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A Brief Study of

Reconfigurable Computation
Systems with a focus of FPGA
based devices

Bipul Islam
4th Year CSE group II
Reconfigurable Computing
A peek into the future of computing

‘Computing’comes from the Latin word, ‘compute’, which mean -- to calculate.

One of the greatest accomplishments of humans have been to automate this process
of computing to inexplicable limits. The computing speeds have manifested over
combined development of both computer science as well as electronics. The
electronics boom as predicted by Moore held good and human ability of
computation turned in-human in the timescale of mere decades.

From the humble beginning with just a few semiconductors on a single board, the
Integrated circuits have lost their macro scales and now boast of cutting edge
technology with millions of semiconductor devices on miniscule capsules. We are
living in an edge where the IC’s form a hidden category of machines that form the
backbone of our modern life-style electronics.

With each advancement in the field of IC’s (with respect to complexity) there has
been a visible advancement in ability of representing more and more complex
algorithms in machines. Complex ICs either enable us to write hardwired
algorithms, or, Software programs on standard ICs for representing the algorithms.
However there is a limitation -- hardwired logic has a high performance but are not
lack the flexibility, and the software-programmed logic has high flexibility but
performance does not match the hardwired logic devices.

Reconfigurable computing tries to blur this difference of hardwired logic and

software programmed logic. It tries to introduce a programmability in the
hardware itself, this will bring flexibility to the hardwired logic as well as improve
the performance of the software programmed logic. The principal difference when
compared to using ordinary microprocessors is the ability to make substantial
changes to the data path itself in addition to the control flow. On the other hand,
the main difference with custom hardware, i.e. application-specific integrated
circuits (ASICs) is the possibility to adapt the hardware during runtime by
"loading" a new circuit on the reconfigurable fabric.

Beginning of Re-configurable

The concept of reconfigurability in hardware was first proposed by Gerald Estrin

in 1960‘s when he idealized a computer made of a standard processor and an array
of ‘reconfigurable’hardware. The main processor would control the behavior of the
reconfigurable hardware and the hardware could be quickly tailored to perform
specific tasks (like, image processing, pattern matching) as quickly as any
dedicated hardware for the purpose. Again once this task was over, the system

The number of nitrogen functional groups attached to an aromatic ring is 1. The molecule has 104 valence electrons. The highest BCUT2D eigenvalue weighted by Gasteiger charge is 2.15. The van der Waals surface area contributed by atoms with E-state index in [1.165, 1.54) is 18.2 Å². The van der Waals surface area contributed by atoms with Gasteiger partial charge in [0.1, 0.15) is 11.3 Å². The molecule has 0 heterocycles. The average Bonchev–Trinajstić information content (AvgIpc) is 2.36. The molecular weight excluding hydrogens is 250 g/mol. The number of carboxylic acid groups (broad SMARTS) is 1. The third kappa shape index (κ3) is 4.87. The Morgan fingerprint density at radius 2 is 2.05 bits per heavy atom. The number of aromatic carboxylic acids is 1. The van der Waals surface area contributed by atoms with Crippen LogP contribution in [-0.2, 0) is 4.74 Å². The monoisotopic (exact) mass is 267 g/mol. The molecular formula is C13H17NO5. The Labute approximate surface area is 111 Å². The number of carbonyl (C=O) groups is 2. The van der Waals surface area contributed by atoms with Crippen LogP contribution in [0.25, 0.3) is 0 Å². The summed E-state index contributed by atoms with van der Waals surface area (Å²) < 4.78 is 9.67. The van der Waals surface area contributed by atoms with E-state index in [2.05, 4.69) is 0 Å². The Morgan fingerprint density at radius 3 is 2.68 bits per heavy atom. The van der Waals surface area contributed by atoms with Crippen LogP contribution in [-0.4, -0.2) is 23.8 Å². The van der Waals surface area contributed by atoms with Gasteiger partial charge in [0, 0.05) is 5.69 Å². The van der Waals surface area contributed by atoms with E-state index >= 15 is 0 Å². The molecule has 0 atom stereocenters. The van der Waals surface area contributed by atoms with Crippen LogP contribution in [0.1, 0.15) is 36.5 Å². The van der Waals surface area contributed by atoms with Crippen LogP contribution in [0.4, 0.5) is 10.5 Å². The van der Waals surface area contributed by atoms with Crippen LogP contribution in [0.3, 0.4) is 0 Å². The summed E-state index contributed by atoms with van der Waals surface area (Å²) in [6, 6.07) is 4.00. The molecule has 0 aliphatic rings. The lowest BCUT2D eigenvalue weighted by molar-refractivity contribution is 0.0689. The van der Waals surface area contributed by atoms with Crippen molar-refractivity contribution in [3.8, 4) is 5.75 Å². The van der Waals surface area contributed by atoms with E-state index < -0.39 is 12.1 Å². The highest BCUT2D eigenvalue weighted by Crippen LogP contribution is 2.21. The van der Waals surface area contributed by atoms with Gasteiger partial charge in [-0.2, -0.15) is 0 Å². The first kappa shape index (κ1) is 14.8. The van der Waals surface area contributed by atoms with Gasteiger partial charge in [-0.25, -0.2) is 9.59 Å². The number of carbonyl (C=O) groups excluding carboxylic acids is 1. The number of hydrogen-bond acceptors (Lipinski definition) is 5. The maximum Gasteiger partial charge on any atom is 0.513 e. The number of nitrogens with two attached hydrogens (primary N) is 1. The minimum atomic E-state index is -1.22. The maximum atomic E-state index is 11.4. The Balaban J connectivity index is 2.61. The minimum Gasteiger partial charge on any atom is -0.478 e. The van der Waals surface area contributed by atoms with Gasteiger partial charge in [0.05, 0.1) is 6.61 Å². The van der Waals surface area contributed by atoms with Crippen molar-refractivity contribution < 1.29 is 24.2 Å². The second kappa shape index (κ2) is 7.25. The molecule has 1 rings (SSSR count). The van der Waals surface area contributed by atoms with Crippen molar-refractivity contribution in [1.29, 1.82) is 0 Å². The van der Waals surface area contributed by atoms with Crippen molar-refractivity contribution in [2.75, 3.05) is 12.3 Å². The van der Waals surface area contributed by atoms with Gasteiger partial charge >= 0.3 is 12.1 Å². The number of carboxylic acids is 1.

could be reprogrammed on the fly for a different job at hand. This resulted in a
Hybrid computing structure that was well ahead of his times for G. Estrin.

However, with the advent of silicon based devices and more research in the field of
reconfigurability or programmability in the hardware in 1980s and 1990s, small
scale reconfigurable prototypes could be developed. But world received it’s first
commercial reconfigurable computer ALGOTRONIX CH2X4 in 1991 from the
Xilinx (who were the inventors of the concept of FPGA-- field programmable gate

Classification of the Re-configurable


The reconfigurable devices are classified into two classes:

(i) Hybrid systems

(ii) Fully-FPGA based systems

Both architectures are designed to scale the reconfigurability to large-scale

systems. They can be used in the traditional CPU cluster computer and network
intra structures.

The hybrid computers usually combine a single or a couple of reconfigurable logic

chips or FPGA’s with a standard microprocessor CPU. This can be done by
exchanging a CPU on a multi CPU board with an FPGA, (such a setup is called
hybrid-core computing) or, adding a PCI/PCI Express based expansion card to the
computer. Simplified, they are Von-Neumann based architectures with an
integrated FPGA accelerator.

Fully FPGA based computers form a new class. This class usually contain no
CPU’s or uses the CPUs only as interface to the network environment. This later
class removes the Von Neumann bottle-necks experienced by hybrid systems and
are also energy efficient and scalable to multiple machines.

XD1 is an example of hybrid system and COPACOBANA is a fully FPGA based

Classification of IC’s based on

As we see here, the ASICs (Application Specific Integrated Circuits) are the
Factory programmed chips which have a hardwired logic and are generally used
for a specific purpose like, the mobile phone ICs. Standard circuits are the widely
available semiconductor IC’s that only provide standard functions, they are not
standalone systems but they need other standard IC’s to be supplemented with to
form the logic circuits. However the most versatile class is the semi-custom IC
class. These class of IC’s can be reprogrammed as needed by the user. The mask
programmed classes of IC’s are generally custom programmed by the
manufacturers by mask-programming. Field programmable devices are what we
mean by reconfigurable devices. There have been different kinds of reconfigurable
devices like Programmable ROMs, Programmable Logic Array, Programmable
Array Logic, and Complex Programmable Logic Device. The latest inclusion in the
list is the FPGA systems. We will be mainly concentrating on FPGA in our
discussions of reconfigurable computing as they are hailed the face of future
computing due to their revolutionizing architecture and the way we look at
reconfigurable devices.

Field Programmable Gate Arrays

FPGA’s is composed of Logic cells and separate Input/output blocks. Each logic
cell can implement a function which is described by programming of the cell. The
interconnections of the cells are also programmable. Programming of the cell